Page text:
Personally I love a good bit of scenery. I’ve got enough 40k buildings to fill and 8×4 board and I’d happily get more. But it only costs me £70 for an Imperial Sector, which is crammed full of plastic, will fill a 4×4 board and I can build it how I like. And it’s not made of one of the most expensive resin blends going. I completely understand why Hawk Wargames felt the need to cast their models the way they did. The detail is stunning and they’re robust. But they need to be stunning and robust. Scenery just doesn’t. Again, a lovely bit of a scenery really sets off a board and there’s no denying that the photography in the DzC rulebook is stunning; however it seems crazy to cast scenery, that just sits there, out of the same stuff. I also suspect that Hawk are attempting to squeeze the same margin out of scenery as they are their models. Which, again, is mental.

The laughable thing is that because the tiles are so thin they have to be mounted on something like foam card anyway. Which makes me  think that perhaps a cheaper grade resin cast in blocks so it’s stackable may have been the smarter move. I also suspect it would have been cheaper too.

Between a shocking lack of planning leading up to launch, over priced models, over priced scenery, an iffy rulebook and a pervasive arrogant indifference since the game release I’m deeply concerned about Hawk Wargames. I can’t decide if it’s greed, over ambition or because they want to pay the bills. I have no idea but there’s already striking similarities between Hawk and Games Workshop both in attitude and pricing structure. And I’m not one to defend Games Workshop and how they do things but at least they have share holders cracking the whip and setting targets the business has to meet.

For a company that claimed to have had its roots in the community, that allegedly puts the community first they seem to be completely out of touch with what is reasonable and what is reasonable for the money. The one good thing that’s come out of this though is that it’s made me realise that GW isn’t all that bad and actually a realm of battle board for £175 isn’t comparatively bad. And I’d still have enough money to buy 2 Imperial Sectors (£140), the 40k rulebook (£45) a Codex Space Marines (£25) Mega Forces (£300) to play on it and I’d still have £55 to spend on some glue and paint.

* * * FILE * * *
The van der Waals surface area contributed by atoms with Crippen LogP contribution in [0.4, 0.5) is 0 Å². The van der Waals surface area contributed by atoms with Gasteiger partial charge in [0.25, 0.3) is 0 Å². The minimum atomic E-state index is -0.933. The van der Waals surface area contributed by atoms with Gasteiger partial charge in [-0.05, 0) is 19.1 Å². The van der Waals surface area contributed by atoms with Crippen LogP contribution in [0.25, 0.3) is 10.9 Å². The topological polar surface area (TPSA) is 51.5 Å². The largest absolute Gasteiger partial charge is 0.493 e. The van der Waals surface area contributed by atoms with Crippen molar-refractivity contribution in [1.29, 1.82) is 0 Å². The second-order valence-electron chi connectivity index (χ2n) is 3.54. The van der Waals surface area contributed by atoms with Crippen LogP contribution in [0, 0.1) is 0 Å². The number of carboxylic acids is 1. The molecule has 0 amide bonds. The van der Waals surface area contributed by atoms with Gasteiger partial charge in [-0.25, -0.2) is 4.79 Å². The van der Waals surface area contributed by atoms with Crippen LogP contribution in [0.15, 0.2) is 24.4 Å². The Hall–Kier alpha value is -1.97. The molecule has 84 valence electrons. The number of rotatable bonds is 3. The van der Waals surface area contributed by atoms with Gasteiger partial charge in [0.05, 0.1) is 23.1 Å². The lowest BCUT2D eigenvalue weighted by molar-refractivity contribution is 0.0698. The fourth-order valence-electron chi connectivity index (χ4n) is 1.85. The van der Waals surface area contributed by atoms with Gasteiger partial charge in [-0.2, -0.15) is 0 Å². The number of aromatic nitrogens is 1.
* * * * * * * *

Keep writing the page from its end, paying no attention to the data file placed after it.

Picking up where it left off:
Obviously you don’t have to spend that much. Obviously you can buy fewer buildings and obviously I’m taking the most expensive as an example. But only because I know that gamers are realistically going to need that many buildings to get the most out of the game because it was designed to be played, primarily, in dense cityscapes. With so many awesome games already in a very flooded market. With Spartan and even Games Workshop able to match the quality of design and (most of the time) casting but for a better price I don’t see where Hawk Wargames expects to go. But a tweet I saw earlier today summed it up rather well for me, which read;

‘so just seen the price of the @HawkWargames resin buildings. Think I will keep my paper buildings’

 

Dystopian Legions – A Review

Well spit spot and a stiff upper lip, the plucky Brits are rolling up their sleeves and getting stuck in. No, I haven’t had a stroke, I’ve just finally got my hands on the Britannian starter set for Dystopian Legions by Spartan Games and it’s all very exciting.

So, what do you get in the box? Well aside from a very generously proportioned quick start rule book, some card, dice and counters you also get 14 blokes including some line infantry, a chap that looks suspiciously like Lord Flasheart from Blackadder and the completely and utterly fantastic Sky Hussars.

First of all I have to address the elephant in the room. These models aren’t 25mm. Not even close. I have no idea why it was billed as a 25mm game when the models are 30mm. A line infantrymen stands as tall as a Space Marine. In fairness, I have no problem with this at all. I like the bigger scale. The models are more substantial and that extra 5mm can mean a lot of extra detail. However, it just seems daft to have called it a 25mm game when very early on it would have been apparent it wasn’t.